Managers can override the forecasts made by their direct reports. For example, they can change the overall estimate to balance excessive optimism or pessimism of salespeople.
However, there is a downside.
Many salespeople and managers find the Forecasts tab highly involved. The functionality is challenging to use.
As such, significant training and coaching is needed to use the Forecasts tab successfully for tracking performance against sales targets.
Pros of the Forecasts Tab
- Set sales targets at individual, team, company and product family level.
- Tracks performance against quota based on the opportunity forecast category (won, committed, pipeline and best-case).
- Managers can override forecasts submitted by their direct reports. Doing this modifies the expected performance against current and future team targets.
- Reviewable history to learn from the accuracy of forecasts submitted in the past.
Cons of the Forecasts Tab
- The Forecasts tab is hard to maintain and use compared to other areas of Salesforce functionality.
- As such, it needs detailed training for sales reps and their managers.
- Ideally, salespeople manually update their forecasts to make the overall sales projection more reliable. That means a high level of commitment across the team is essential to get the full benefits from the Forecasts tab.
It’s the right choice if
- You have complex target measurement requirements.
- In your business, managers must override the forecasts submitted by their salespeople.
- The sales team is mature and the company has a high level of salesforce user adoption.
- Appropriate training for salespeople and managers is available.
The Salesforce Forecasts Tab provides robust target tracking and forecasting capabilities. However, successful roll-out and ongoing adoption need proper planning and preparation.
Option 3 – Lightning Home Page Quarterly Performance Chart
You’ve probably seen the quarterly performance chart on the Salesforce Lightning Home page.
Here’s an example.
The green line is the sales goal. The orange line shows the value of closed-won opportunities.
The blue line shows Closed-won and opportunities over 70% probability.
However, it’s far from my favorite method of tracking sales versus target.
Pros of the Lightning Quarterly Performance Chart
- It’s free to use as a standard Lightning feature.
Cons of the Lightning Quarterly Performance Chart
- Only the quarterly sales goal appears. There’s no monthly breakdown.
- No drill-down to see the underlying opportunities.
- Sales managers cannot see the Lightning quarterly performance chart of their team members.
- There’s no way to adjust the 70% setting. For example, it’s not possible to include opportunities of over 50%.
It’s the right choice if
- You don’t like any of the other four options.
For these reasons, I don’t believe many companies use the quarterly performance goal as their main method of measuring sales quotas.
Option 4 – GSP Target Tracker
Many of our customers use the GSP Target Tracker to measure performance against sales targets.
Keep reading or click play to see how the GSP Target Tracker measures sales performance against sales targets in Salesforce.
The Target Tracker is a managed package. As such, it is plug-and-play with any Salesforce environment.
Salespeople and managers need little training to use the Target Tracker app. The Tracker also takes away the need to adjust forecasts manually.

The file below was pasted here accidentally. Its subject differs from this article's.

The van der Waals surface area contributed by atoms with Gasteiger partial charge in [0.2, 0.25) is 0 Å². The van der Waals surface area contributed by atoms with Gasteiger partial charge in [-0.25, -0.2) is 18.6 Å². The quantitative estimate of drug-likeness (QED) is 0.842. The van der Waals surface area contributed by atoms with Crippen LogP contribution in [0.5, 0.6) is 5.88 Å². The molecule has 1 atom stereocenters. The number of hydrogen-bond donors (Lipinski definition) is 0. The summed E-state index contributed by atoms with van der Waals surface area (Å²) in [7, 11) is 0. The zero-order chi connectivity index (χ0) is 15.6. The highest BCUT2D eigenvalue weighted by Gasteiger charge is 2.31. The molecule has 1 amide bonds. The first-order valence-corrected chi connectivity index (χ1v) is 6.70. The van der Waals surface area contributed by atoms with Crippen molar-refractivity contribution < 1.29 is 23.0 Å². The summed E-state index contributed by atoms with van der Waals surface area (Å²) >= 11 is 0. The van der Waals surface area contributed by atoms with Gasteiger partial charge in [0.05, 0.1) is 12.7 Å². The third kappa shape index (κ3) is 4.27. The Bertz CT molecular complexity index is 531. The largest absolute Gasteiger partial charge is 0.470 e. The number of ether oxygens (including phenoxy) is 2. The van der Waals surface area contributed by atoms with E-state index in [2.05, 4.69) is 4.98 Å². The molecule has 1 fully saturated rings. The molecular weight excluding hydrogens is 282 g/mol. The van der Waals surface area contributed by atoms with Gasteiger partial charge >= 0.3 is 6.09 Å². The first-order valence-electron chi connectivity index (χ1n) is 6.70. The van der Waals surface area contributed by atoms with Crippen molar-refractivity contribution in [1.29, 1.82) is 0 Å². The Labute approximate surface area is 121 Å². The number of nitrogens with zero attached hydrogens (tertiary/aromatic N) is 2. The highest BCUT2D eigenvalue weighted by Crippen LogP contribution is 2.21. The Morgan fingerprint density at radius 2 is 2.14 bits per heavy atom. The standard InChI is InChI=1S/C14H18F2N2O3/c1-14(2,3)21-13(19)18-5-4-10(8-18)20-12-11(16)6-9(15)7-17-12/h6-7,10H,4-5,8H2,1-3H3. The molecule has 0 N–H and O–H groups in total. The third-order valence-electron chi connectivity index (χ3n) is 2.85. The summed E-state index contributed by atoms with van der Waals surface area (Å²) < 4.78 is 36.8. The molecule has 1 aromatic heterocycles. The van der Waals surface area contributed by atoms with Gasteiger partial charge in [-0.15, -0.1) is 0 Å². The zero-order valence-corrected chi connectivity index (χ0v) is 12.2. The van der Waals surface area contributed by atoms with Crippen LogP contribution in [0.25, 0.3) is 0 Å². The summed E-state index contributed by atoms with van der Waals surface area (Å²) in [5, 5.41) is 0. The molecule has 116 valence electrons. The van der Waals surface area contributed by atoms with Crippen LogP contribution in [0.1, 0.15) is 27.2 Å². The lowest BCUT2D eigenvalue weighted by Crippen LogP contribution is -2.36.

Closed won and pipeline deals automatically link to relevant sales targets. Consequently, it’s easy to compare sales goals with a combination of won deals and an outstanding pipeline.
In other words, everyone has full visibility of pipeline coverage.
Look at the example below. It’s the sales target for Dave Apthorp, for October 2019.
We can quickly see Dave’s sales performance this month versus target:
The first on-page chart on the right shows Dave’s target in blue; his Closed Won deals in green and the Expected Revenue of his April pipeline deals in orange. In other words, we can see the pipeline coverage versus target.
The purple bar shows that, based on these numbers, Dave has a shortfall against his target.
The second chart analyses the pipeline for October. Consequently, both Dave and his manager are clear on the likelihood of hitting the target based on the pipeline deals. (Are we sure those deals in Qualification will be complete by the end of the month?).
The lower section of the screen shows the Opportunities automatically linked to this target record. The Target Tracker does this by looking at the Close Date of the Opportunity and the Opportunity Owner.
However, if the Close Date or the Opportunity Owner change, the Opportunity is automatically unhooked and linked to the newly relevant target record.
Target Tracker Dashboard
Dashboard charts within the GSP Target Tracker summarize company and team information.
The dashboard shows over / under-performance against sales targets at the company, team and individual level.
Drill down to the underlying report to view the sales rep target. These reports compare the sales target with the value of Closed Won deals, Expected Revenue from the pipeline.
Pros of the GSP Target Tracker
- It’s easy for sales reps to use. Opportunities automatically link to relevant targets.
- There’s highly visual information on performance against target.
- Powerful reports and dashboard charts provide information on sales goal performance at company, team and individual rep levels.
- The quality of the pipeline and and pipeline coverage are very clear.
- Very easy to set up. Install direct from the AppExchange.
Cons of the GSP Target Tracker
- A license fee of $250 per company per month (unlimited users).
It’s the right choice if
- Your need is for a straightforward solution that gives powerful insight into target attainment and pipeline coverage.
So, that’s our detailed explanation of the three ways to measure sales versus target or quota in Salesforce. Of course, get in touch to talk about how to use them in your business. Or, follow the link below and test drive the GSP Target Tracker today.
Measure Sales Performance Versus Target
Download the App from the AppExchange today
Recorded webinar on Sales Targets in Salesforce
Watch Gary Smith and Nick Ambrose demonstrate the three solutions in action.
Got a question? Contact Us to find out more about tracking sales versus target in Salesforce in your business.